Juniper Research: taxi sector to lead self-driving market to >22M consumer vehicles on the road by 2025
New findings from Juniper Research project that the annual production of self-driving cars will reach 14.5 million in 2025, up significantly from only a few thousands in 2020, resulting in a global installed base of more than 22 million consumer vehicles by 2025.
The new research, Autonomous Vehicles & ADAS: Adoption, Regulation & Business Models 2016-2025, found that the market adoption of AV (Autonomous Vehicle) technology is set to accelerate over the next few years, driven by increasingly stringent vehicle safety specifications; environmental pressures; and rapid technological developments.
The research suggests that driverless vehicles will have a disruptive impact on transportation around the world and will ultimately lead to millions of professional drivers being made redundant. Juniper predicts that city-based taxi services will be one of the key early adopters of driverless vehicles.
The introduction of driverless cars will result in fundamental changes to the automotive world and society in general; and it is clear that the boundaries between private vehicle ownership, car sharing and rental fleets will increasingly become blurred.—research author Gareth Owen
However, the research cautioned that following the first fatality in an AV vehicle—the recent Tesla S accident in Florida—the AV industry must convince the public that their vehicles are completely safe.
Juniper found that a number of major OEMs including BMW, Toyota and GM are accelerating their AV development and testing programmes and now have firm plans to launch production vehicles. As a result, Juniper forecasts that driverless vehicles will start to become widespread in the 2020-2025 timeframe, although they will initially be confined to city centers or key routes due to the need for extensive V2X (Vehicle-To-Everything) infrastructure.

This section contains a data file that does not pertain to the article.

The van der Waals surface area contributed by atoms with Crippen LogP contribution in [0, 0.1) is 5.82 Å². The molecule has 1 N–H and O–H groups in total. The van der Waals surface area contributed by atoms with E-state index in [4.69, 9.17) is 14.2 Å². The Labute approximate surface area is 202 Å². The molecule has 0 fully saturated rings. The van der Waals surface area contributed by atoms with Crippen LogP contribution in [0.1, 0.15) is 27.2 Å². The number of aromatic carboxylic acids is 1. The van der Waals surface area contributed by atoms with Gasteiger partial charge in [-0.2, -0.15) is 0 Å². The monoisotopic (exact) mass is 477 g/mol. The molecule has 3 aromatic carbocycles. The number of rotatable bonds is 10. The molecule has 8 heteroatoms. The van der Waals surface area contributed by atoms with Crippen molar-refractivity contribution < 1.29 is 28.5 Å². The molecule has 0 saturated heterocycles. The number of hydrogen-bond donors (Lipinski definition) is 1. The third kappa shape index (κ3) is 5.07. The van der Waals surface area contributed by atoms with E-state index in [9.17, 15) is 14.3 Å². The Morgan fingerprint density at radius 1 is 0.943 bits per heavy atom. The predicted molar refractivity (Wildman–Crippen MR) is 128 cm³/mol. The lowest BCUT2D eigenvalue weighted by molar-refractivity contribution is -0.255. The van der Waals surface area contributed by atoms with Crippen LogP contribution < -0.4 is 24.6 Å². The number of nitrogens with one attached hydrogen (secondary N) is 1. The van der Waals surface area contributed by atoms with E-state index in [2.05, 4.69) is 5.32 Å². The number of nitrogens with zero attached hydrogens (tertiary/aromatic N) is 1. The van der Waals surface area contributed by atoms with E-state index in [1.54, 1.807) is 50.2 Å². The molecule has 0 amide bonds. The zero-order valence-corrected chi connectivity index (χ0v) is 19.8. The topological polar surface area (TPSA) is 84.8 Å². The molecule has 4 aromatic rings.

Juniper believes that Level 4 vehicles will not be deployed in any significant numbers until well into the second half of the forecast period (2020-2025), although some OEMs expect to launch some vehicles before 2020.
Juniper expects that the Far East & China region will either lead, or at least be on a par, with North America and West Europe in terms of the number of Level 4 vehicles deployed at the end of 2020.
Juniper expects the Far East & China region to extend its market position thereafter so that by the end of 2025, it will dominate the market with a market share of 34%, followed by North America and West Europe.
Unsurprisingly, the lowest adoption rates will be seen in the less affluent regions of the Indian Subcontinent, Rest of Asia Pacific and Africa & Middle East.
ABI Research: OEMs Target 2021 for rollout of Levels 4 and 5 of autonomous driving. A separate study by ABI Research projects that semi-autonomous systems will continue to dominate the market over the next decade, with SAE level 2 and 3 systems accounting for 86% of autonomous vehicles shipping in 2026. Higher levels of autonomy will gain traction quickly, representing just under one-third of autonomous vehicles shipping in 2030.
Driverless cars will transform the way mobility is consumed, bringing environmental, societal and convenience advantages to the end user. It also represents a fundamental disruption to the business model that dominated the automotive market for almost one century. OEMs have much to gain in pursuing semi-autonomous operation, maintaining the importance of the driving experience. However, recent announcements from BMW, Ford, Renault-Nissan, and Tesla signal that OEMs are not only looking to introduce higher levels of autonomy by 2021, but are also actively planning to transition from vehicle sellers to mobility providers.—James Hodgson, Industry Analyst at ABI Research
Both Ford and Renault-Nissan launched smart mobility divisions to build on the existing trend of OEM/rideshare partnerships and investments. The divisions also provide a platform for these brands to research and implement autonomous and connected technologies.
Meanwhile, the recently announced Tesla Network details how the brand intends to facilitate peer-to-peer autonomous car sharing, and how participation will impact consumer car ownership costs. ABI Research finds Tesla’s decision to withdraw the level 2 Autopilot system in favor of Enhanced Autopilot, and eventually deep learning-based autonomous functionality, consistent with SAE level 4, or even level 5, to be the most concrete example of the shift in industry attitudes toward low level semi-autonomous driving.
The spread of low-speed Traffic Jam Assist systems to more of the mass market, in tandem with the increasing combination of longitudinal and lateral assistance on highways, will see semi-autonomous vehicles retaining their dominant market share for some years. The quasi-universal 2021 target date for the rollout of more highly automated system nonetheless represents a significant acceleration in the autonomous technology market.—James Hodgson
On Track with Self-Driving Vehicles 2.0 (Juniper Research whitepaper)